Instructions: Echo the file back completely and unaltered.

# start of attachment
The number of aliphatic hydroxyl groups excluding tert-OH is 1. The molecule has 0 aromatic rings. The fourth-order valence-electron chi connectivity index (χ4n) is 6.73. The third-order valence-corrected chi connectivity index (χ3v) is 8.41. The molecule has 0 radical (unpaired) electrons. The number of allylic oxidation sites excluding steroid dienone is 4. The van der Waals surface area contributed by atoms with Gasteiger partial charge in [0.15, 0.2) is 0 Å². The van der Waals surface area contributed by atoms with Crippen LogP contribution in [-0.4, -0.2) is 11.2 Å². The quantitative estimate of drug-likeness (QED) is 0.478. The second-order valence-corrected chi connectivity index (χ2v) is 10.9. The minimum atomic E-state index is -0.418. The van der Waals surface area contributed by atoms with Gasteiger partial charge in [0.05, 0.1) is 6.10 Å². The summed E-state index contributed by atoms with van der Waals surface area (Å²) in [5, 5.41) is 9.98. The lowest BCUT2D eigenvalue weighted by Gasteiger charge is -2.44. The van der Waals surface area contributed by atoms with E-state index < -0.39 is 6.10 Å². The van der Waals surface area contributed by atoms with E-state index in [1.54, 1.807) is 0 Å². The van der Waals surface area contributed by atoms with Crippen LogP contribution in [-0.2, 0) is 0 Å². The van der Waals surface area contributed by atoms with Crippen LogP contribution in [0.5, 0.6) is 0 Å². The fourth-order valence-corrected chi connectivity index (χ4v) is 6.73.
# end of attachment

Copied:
The number of aliphatic hydroxyl groups excluding tert-OH is 1. The molecule has 0 aromatic rings. The fourth-order valence-electron chi connectivity index (χ4n) is 6.73. The third-order valence-corrected chi connectivity index (χ3v) is 8.41. The molecule has 0 radical (unpaired) electrons. The number of allylic oxidation sites excluding steroid dienone is 4. The van der Waals surface area contributed by atoms with Gasteiger partial charge in [0.15, 0.2) is 0 Å². The van der Waals surface area contributed by atoms with Crippen LogP contribution in [-0.4, -0.2) is 11.2 Å². The quantitative estimate of drug-likeness (QED) is 0.478. The second-order valence-corrected chi connectivity index (χ2v) is 10.9. The minimum atomic E-state index is -0.418. The van der Waals surface area contributed by atoms with Gasteiger partial charge in [0.05, 0.1) is 6.10 Å². The summed E-state index contributed by atoms with van der Waals surface area (Å²) in [5, 5.41) is 9.98. The lowest BCUT2D eigenvalue weighted by Gasteiger charge is -2.44. The van der Waals surface area contributed by atoms with E-state index < -0.39 is 6.10 Å². The van der Waals surface area contributed by atoms with E-state index in [1.54, 1.807) is 0 Å². The van der Waals surface area contributed by atoms with Crippen LogP contribution in [-0.2, 0) is 0 Å². The van der Waals surface area contributed by atoms with Crippen LogP contribution in [0.5, 0.6) is 0 Å². The fourth-order valence-corrected chi connectivity index (χ4v) is 6.73.